21. (The initial statement identifies the individual soul and the highest Self) because the soul when it will depart (from the body) is such (i.e. one with the highest Self); thus Audulomi thinks.
The individual soul which is inquinated by the contact with its different limiting adjuncts, viz. body, senses, and mind (mano-buddhi), attains through the instrumentality of knowledge, meditation, and so on, a state of complete serenity, and thus enables itself, when passing at some future time out of the body, to become one with the highest Self; hence the initial statement in which it is represented as non-different from the highest Self. This is the opinion of the teacher Audulomi.--Thus Scripture says, 'That serene being arising from this body appears in its own form as soon as it has approached the highest light' (Kh. Up. VIII, 12, 3).--In another place Scripture intimates, by means of the simile of the rivers, that name and form abide in the individual soul, 'As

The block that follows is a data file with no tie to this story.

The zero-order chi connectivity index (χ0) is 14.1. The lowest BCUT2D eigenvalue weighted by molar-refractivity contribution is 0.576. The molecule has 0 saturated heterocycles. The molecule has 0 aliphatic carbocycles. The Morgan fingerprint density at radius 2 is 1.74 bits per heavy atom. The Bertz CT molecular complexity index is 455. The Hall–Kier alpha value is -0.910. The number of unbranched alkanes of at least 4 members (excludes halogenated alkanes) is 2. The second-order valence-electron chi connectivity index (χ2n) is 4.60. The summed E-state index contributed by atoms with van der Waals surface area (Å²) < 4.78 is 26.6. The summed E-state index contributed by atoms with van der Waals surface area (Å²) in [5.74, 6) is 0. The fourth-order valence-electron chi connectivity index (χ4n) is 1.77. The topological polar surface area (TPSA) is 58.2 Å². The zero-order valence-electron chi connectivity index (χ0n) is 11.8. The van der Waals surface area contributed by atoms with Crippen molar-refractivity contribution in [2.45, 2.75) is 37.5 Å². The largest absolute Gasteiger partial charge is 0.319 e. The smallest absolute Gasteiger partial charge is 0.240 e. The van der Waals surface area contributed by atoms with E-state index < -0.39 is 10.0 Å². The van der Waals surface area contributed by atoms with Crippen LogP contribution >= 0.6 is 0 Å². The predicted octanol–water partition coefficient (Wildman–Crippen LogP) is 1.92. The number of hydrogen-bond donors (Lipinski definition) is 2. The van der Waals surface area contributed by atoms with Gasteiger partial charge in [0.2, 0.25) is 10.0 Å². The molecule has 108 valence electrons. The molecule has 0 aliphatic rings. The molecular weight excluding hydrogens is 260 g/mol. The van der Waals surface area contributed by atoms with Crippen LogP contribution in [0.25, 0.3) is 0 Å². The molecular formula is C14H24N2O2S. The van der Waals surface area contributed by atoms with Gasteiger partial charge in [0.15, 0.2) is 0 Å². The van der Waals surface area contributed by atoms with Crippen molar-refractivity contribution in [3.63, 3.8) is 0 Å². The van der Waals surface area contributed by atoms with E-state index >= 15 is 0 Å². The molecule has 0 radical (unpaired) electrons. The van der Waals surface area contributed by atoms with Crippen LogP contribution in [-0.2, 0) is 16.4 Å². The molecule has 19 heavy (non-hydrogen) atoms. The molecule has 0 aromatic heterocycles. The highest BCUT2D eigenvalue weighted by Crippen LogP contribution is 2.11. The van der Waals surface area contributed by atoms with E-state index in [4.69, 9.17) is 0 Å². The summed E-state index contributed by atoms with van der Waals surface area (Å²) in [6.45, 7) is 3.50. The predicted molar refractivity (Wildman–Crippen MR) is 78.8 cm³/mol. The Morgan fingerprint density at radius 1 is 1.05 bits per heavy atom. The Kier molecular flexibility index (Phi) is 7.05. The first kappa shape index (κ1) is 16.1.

the flowing rivers disappear in the sea, having lost their name and their form, thus a wise man freed from name and form goes to the divine Person who is greater than the great' (Mu. Up. III, 2, 8). I.e. as the rivers losing the names and forms abiding in them disappear in the sea, so the individual soul also losing the name and form abiding in it becomes united with the highest person. That the latter half of the passage has the meaning here assigned to it, follows from the parallelism which we must assume to exist between the two members of the comparison 1.